It’s hard to say which is worse – the behavior of racist fans, or the tacit approval they get from Israeli sports officials and media.
I like to think that if you discount for the century of fighting with Arabs, Israel is still plenty racist, but no more than most societies. I remind myself that even the absolute worst display of Israeli racism – the chanting of monkey noises (“hoo-hoo-hoo!! hoo-hoo-hoo!!”) and the throwing of bananas at black players during soccer games – has been going on in Europe, too, and probably elsewhere. But what happened this week to Nigerian-born Israeli player Toto Tamuz shows a level of callousness to blatant, raw racism that I wonder how many countries could match.
On Monday, Tamuz scored the go-ahead goal against Beitar Jerusalem in the capital’s Teddy Stadium, and right afterward looked out at the crowd and put his index finger up to his lips to shush them. Immediately the referee penalized him for unsportsmanlike conduct: “provoking the crowd.” Since this was Tamuz’s second penalty of the game, he was automatically disqualified. His team, Hapoel Tel Aviv, went on to lose, 3-2.
It was only after a day of sports reporters and commentators praising the Beitar crowd for firing up the atmosphere with their mad-dog spirit that it became known why Tamuz tried to shush the crowd in the first place. He told Yediot Aharonot:
I’ve never seen such racism in my whole life. … [two other black Hapoel players] and I were the last ones on the field. When we came out of the tunnel they started throwing bananas at us. We heard curses and racist chants. … [During the game] I heard their regular song, ‘Give Toto a banana,’ and a lot of other things I’m embarrassed to mention.
When they call you ‘kushi’ ['nigger'] … and throw bananas at you, it’s not exactly pleasant. I like this country and I’m happy to be here, but this is impossible. I didn’t know things like this happened in Israel.
What’s shocking about all this is that everyone in Israel knows that what Tamuz and Djemba Djemba described is what happens at any given game in which black players are on the field, especially if they score a goal. I witnessed it myself at a game in Tel Aviv’s Bloomfield Stadium in 2006, one of the very few Israeli soccer games I’ve been to. When an opposing black player would get the ball, a few Maccabi Tel Aviv fans several rows up from me would start chanting the monkey noises. (Neither I nor anyone else in the stands said a word to them. I was there with my two young sons, and I was afraid to confront them for fear of having to fight them all, which I imagine was in the minds of many other fans.) Later, when one of the black players on the visiting team scored a goal, the section reserved for several hundred hardcore Maccabi fans erupted with loud, furious, sustained chants of “hoo-hoo-hoo!! hoo-hoo-hoo!!”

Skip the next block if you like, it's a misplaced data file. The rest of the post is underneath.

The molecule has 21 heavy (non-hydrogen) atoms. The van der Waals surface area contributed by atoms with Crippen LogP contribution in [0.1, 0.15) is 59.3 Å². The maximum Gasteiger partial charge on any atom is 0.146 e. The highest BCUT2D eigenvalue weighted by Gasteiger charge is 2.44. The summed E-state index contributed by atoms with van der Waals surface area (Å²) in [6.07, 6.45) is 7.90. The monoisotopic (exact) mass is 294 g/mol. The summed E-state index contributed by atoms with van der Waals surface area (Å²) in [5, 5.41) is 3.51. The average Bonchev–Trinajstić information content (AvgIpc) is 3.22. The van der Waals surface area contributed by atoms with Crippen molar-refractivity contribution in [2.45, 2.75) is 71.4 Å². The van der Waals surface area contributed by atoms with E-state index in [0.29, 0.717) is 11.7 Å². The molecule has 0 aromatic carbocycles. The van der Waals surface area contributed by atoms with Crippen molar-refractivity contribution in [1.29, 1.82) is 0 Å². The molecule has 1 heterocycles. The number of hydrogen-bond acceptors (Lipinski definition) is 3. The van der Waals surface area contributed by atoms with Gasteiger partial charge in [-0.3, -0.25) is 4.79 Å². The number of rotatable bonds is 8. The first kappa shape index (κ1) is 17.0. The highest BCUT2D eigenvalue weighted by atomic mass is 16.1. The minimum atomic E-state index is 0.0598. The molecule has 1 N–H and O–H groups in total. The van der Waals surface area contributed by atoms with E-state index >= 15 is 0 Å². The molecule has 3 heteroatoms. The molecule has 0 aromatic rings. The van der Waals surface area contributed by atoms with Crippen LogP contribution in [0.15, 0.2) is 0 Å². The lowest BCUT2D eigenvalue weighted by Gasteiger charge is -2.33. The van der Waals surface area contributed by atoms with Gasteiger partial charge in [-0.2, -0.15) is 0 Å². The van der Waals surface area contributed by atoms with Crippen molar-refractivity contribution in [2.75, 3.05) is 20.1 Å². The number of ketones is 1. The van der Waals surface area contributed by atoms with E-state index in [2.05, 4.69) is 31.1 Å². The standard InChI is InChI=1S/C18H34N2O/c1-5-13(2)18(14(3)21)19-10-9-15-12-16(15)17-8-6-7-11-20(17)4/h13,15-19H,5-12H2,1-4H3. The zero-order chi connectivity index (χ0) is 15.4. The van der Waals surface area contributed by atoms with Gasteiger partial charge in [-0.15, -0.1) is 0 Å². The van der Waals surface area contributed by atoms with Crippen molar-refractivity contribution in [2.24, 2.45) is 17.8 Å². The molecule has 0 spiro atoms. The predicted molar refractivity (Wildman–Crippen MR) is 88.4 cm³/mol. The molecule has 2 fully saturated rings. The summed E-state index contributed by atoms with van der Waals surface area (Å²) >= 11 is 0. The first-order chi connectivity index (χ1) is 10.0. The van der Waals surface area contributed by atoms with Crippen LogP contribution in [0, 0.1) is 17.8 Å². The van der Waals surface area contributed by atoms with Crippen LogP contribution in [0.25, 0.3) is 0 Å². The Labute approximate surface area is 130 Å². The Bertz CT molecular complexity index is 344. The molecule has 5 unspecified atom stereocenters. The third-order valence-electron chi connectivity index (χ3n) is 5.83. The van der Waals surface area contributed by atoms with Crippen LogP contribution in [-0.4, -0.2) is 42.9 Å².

This sort of thing has been going on at Israeli soccer games ever since the first black players arrived from overseas almost 20 years ago. The racist chanting against opposing Arab players has been going on ever since Arabs came into the league. Everybody knows this – and everybody knows that the worst, most psychotically racist fans in the country are those of Beitar Jerusalem, and that the atmosphere in Teddy Stadium when there are Arab or black opponents on the field is something out of a Klan rally. (I’ve sat in the stands with Beitar fans; they sing “I hate all the Arabs” with as much ease and familiarity as they sing Happy Birthday to You.)
Anybody who knows anything about Israeli soccer knows that Tamuz, who used to play for Beitar Jerusalem, was telling the truth – that he was trying to silence the racial mass hysteria going on in the stands. The same exact thing happened to him about two years ago in a game against Beitar – the monkey noises, the singing of “Give Toto a banana” – only that time the Israel Football Association had the decency to penalize Beitar, even rather severely, in soccer terms. But that was the exception; the rule is to accept what’s going on, to pretend it’s not happening, and the rule was in force this week.
The story wasn’t the Beitar crowd, but rather Tamuz. When the referee made him the villain and kicked him out of the game for his shushing gesture, the question in the media was whether the referee had been too harsh, not whether such a thing could have really happened, not whether we were all living in some Stephen King story.
And it didn’t end there. When the referee threw Tamuz out, the 24-year-old made some parting remarks. Tamuz says he told the ref that the crowd was the guilty one, not him. The ref says Tamuz called him “a shame and disgrace.” For that, Tamuz had to go before an Israel Football Association judge, attorney Yisrael Shimoni, who banned him from Hapoel’s next two games and put him on probation for two more. ”There is no connection between, on the one hand, the atmosphere in the stands and whether racist expressions were made or not, and, on the other hand, the insulting remarks to the referee,” said the judge.
Beitar Jerusalem, the pride of the Israeli right, the only team in the league that has an unwritten but ironclad ban on hiring Arab players, said the claims by Tamuz and Djemba Djemba were an “orchestrated campaign of lies.”
Hapoel Tel Aviv, the pride of the Israeli left, the only predominantly Jewish team in the league to have an Israeli Arab captain, provided the only note of decency and honor in this episode. It announced: “The team will give full backing to its players who fall victim to racist attacks from rival fans. The next time the team’s players are victimized by racist, demeaning behavior from the fans of any team – all of [Hapoel's] players and officials will leave the field immediately.”